Detroit police chief dismisses judge's ruling on tactics for protests: 'Nothing has changed' 
© Getty Images

Detroit's police chief dismissed a judge’s ruling banning the department from using several tactics and equipment on "peaceful protesters" for two weeks, saying essentially “nothing has changed.”

U.S. District Judge Laurie Michelson issued a temporary restraining order on Friday barring Detroit police from employing certain tactics, The Detroit News reported.

The ruling comes after advocacy group Detroit Will Breathe filed a federal lawsuit alleging the city’s officers used "unnecessary, unreasonable and excessive force" and violated members' constitutional rights. 


Detroit Police Chief James Craig, however, said the officers don’t need to change what they’ve been doing since the judge’s order bars action against “peaceful protesters.”

"The judge’s order is no different than what we’ve always done," Craig said. "Every time we've had to use less-than-lethal force, it's been to address violence by protesters, resisting arrest, or when they've tried to take over an intersection in violation of the law. Technically, nothing has changed."

The chief told the outlet that he agrees with the judge’s ruling because it “reinforces” the department’s policy.

"We don't use force against peaceful protesters. In fact, we've allowed them to take over all lanes of streets, when technically, we didn't have to do that, because they didn't have permits,” Craig said. “But we want them to be able to express themselves, so we allowed it."

Detroit Will Breathe, however, alleged in the lawsuit that peaceful protesters have been "tear-gassed, pepper-sprayed, beaten and otherwise subjected to unconstitutional excessive force, shot with rubber bullets ... put in chokeholds ... and arrested en masse without probable cause."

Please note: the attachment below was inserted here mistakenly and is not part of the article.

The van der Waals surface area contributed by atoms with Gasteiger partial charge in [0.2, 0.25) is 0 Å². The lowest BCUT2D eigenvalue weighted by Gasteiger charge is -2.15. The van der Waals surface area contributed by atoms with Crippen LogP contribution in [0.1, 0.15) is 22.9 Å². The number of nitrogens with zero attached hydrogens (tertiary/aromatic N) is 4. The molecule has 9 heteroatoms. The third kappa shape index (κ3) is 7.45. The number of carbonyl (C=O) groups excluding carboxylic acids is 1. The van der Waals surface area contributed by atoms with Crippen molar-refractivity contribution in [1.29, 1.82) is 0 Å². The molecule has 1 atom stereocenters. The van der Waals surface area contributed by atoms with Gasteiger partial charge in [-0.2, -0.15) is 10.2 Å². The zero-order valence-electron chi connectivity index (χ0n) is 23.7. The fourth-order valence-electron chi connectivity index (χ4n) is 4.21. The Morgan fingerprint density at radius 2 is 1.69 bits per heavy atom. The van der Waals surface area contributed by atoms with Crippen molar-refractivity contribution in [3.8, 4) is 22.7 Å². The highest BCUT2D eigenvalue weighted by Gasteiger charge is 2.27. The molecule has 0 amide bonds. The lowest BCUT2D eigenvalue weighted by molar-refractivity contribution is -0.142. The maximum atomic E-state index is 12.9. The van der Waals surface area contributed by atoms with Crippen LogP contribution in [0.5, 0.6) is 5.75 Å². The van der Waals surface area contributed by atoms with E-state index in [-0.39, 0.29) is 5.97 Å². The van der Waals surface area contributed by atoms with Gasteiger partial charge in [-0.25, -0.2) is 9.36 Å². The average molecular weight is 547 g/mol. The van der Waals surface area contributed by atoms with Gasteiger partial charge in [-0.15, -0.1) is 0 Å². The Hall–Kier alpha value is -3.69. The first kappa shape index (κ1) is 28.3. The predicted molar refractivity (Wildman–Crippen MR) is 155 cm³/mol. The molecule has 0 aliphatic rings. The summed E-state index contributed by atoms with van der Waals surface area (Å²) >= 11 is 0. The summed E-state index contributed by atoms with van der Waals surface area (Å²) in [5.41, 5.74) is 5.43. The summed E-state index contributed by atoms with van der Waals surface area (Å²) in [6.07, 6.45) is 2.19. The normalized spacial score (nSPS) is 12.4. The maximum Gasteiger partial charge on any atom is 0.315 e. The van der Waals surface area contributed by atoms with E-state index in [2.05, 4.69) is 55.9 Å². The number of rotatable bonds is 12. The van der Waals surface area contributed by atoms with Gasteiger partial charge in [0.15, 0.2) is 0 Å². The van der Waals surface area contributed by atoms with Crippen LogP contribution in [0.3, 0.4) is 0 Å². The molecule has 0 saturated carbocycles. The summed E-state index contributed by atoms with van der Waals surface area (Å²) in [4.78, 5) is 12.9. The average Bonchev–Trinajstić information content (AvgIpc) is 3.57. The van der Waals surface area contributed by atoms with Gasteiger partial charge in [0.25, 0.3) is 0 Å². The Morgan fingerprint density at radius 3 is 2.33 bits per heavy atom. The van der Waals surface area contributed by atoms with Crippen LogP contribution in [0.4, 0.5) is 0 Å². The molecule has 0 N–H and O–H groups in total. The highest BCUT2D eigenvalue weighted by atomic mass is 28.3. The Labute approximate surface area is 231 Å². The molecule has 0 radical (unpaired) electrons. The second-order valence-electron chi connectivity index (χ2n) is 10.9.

The ruling from Michelson, an Obama appointee, puts a 14-day moratorium on police using striking weapons like batons and shields, rubber bullets or chemical agents like tear gas and pepper spray on any individual peacefully engaging in protest or demonstrations who does not pose a physical threat to the safety of the public or police.

The order also temporarily prohibits police from arresting any demonstrators en masse without probable cause or tightening zip ties or handcuff restraints to the point where it could result in injury.

The ruling also states that police cannot place anyone in a chokehold or ram protesters with a vehicle.

Craig said his officers haven't used chokeholds and asked why many of the tactics were prohibited in the order "since they're already banned in Detroit, except in life-or-death situations."

The chief said officers are still able to arrest protesters who don’t comply with orders to disperse when they're blocking intersections and the judge's order also doesn’t prohibit use of force against those resisting arrest.

"If someone is resisting arrest, or trying to attack our officers, we will use the force that's both reasonable and necessary to overcome the resistance," he told The Detroit News. “We don't want the protesters injured, and we don't want officers injured, either."

Still, Detroit Will Breathe members erupted into applause when news of the order was announced, the local newspaper reported.

The group has been protesting for 99 days, since late May, when demonstrations against racism and police brutality erupted across the country following the death of George Floyd in Minneapolis policy custody.

Amanda Ghannam, an attorney representing Detroit Will Breathe, said the group is relieved by the order. However, they will seek a permanent injunction when the temporary restraining order expires in 14 days.

"Our clients simply seek to exercise their First Amendment right to protest, as countless others have done before them,” Ghannam told the outlet. “Whether you agree or disagree with the movement's message, their conduct is protected by the Constitution. The decision today affirms that we are on the right side of both the law and history."